The U.S. Food and Drug Administration’s decision to accept Palatin’s Investigational New Drug application for the treatment opened the door to the trials.
PL-8177 regulates a protein known as melanocortin receptor 1, which plays a role in inflammation and immune system response. A hallmark of ulcerative colitis is gut inflammation. It is also an autoimmune disease, or one in which the immune system attacks healthy tissue.
Melanocortin receptor 1 levels are higher than normal in a number of diseases. These include the two inflammatory bowel diseases — Crohn’s and ulcerative colitis — plus the kidney condition nephritis, rheumatoid arthritis and some skin disorders.
When they are at normal levels, melanocortin receptor 1 proteins help fight inflammation and regulate the immune system. This suggests that PL-8177 could be used to treat a variety of inflammatory diseases, Palatin said.
PL-8177 reduced the gut inflammation of animals with a bowel disease, preclinical-trial studies showed.
“The FDA’s acceptance of this IND [Investigational New Drug] application is an important milestone for Palatin,” Dr. Carl Spana, president and chief executive officer of Palatin Technologies, said in a press release. “We are excited about the potential of modulating the melanocortin system in the treatment of a wide variety of diseases, and have multiple programs to develop melanocortin-based therapeutics for patients with inflammatory diseases.”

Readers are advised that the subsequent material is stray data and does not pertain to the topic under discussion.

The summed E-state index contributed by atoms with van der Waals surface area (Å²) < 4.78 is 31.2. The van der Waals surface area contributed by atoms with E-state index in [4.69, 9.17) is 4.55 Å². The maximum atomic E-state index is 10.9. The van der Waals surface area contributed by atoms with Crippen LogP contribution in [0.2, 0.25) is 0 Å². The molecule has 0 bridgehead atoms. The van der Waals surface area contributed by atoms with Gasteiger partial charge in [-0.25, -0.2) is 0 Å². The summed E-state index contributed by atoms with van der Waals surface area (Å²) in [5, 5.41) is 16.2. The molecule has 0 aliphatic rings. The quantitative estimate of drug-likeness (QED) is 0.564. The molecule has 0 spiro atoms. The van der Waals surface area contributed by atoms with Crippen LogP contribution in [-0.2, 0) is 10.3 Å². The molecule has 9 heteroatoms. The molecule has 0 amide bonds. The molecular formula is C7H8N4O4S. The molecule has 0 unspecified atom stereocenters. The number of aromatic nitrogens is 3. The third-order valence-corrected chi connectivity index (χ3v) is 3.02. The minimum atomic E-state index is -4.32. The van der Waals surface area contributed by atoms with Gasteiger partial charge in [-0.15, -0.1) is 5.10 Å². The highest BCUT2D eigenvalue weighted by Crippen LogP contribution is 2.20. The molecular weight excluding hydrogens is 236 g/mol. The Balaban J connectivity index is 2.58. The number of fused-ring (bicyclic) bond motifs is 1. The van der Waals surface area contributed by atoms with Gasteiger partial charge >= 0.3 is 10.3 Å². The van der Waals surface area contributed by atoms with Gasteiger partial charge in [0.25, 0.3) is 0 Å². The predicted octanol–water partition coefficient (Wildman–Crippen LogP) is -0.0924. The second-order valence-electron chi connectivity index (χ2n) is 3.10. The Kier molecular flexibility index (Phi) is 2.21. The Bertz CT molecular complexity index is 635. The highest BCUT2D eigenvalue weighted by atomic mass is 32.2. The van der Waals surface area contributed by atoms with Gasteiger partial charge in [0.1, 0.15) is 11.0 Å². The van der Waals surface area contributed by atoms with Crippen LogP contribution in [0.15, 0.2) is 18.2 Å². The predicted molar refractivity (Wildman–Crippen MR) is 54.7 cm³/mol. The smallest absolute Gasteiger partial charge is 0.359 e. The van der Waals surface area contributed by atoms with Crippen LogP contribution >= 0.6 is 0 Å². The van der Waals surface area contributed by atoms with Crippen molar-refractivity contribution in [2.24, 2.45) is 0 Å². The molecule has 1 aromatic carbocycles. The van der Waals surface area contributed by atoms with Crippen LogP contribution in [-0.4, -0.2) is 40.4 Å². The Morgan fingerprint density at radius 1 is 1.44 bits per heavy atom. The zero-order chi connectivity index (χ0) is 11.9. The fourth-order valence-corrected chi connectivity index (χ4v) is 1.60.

Palatin researchers administered PL-8177 orally in the animal studies that it conducted. It is now looking at developing an injected version of the therapy as well.
SER-287 is a new kind of drug made up of bacterial spores, or dormant bacteria. Under the right conditions, the spores produce bacteria that replace species that contribute to ulcerative colitis.
The FDA gives orphan drug status to therapies that companies are developing for rare diseases. The designation offers the companies incentives to continue developing the drugs and bringing them to market.